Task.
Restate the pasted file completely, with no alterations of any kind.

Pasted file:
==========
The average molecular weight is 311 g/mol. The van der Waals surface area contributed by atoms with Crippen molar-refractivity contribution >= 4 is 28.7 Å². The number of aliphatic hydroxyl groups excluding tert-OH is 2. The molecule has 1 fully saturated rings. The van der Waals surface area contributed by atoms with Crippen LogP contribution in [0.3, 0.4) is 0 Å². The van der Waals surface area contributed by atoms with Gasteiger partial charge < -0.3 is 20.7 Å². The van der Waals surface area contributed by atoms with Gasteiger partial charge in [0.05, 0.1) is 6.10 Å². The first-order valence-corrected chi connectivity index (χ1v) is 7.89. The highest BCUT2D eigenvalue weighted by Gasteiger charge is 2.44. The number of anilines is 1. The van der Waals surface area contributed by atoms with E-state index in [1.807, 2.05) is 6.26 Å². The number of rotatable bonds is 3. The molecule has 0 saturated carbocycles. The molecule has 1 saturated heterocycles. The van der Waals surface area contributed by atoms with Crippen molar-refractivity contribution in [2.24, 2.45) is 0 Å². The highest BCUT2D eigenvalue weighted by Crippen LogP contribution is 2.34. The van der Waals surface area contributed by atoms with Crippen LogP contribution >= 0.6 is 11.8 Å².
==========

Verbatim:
The average molecular weight is 311 g/mol. The van der Waals surface area contributed by atoms with Crippen molar-refractivity contribution >= 4 is 28.7 Å². The number of aliphatic hydroxyl groups excluding tert-OH is 2. The molecule has 1 fully saturated rings. The van der Waals surface area contributed by atoms with Crippen LogP contribution in [0.3, 0.4) is 0 Å². The van der Waals surface area contributed by atoms with Gasteiger partial charge < -0.3 is 20.7 Å². The van der Waals surface area contributed by atoms with Gasteiger partial charge in [0.05, 0.1) is 6.10 Å². The first-order valence-corrected chi connectivity index (χ1v) is 7.89. The highest BCUT2D eigenvalue weighted by Gasteiger charge is 2.44. The number of anilines is 1. The van der Waals surface area contributed by atoms with E-state index in [1.807, 2.05) is 6.26 Å². The number of rotatable bonds is 3. The molecule has 0 saturated carbocycles. The molecule has 1 saturated heterocycles. The van der Waals surface area contributed by atoms with Crippen molar-refractivity contribution in [2.24, 2.45) is 0 Å². The highest BCUT2D eigenvalue weighted by Crippen LogP contribution is 2.34. The van der Waals surface area contributed by atoms with Crippen LogP contribution >= 0.6 is 11.8 Å².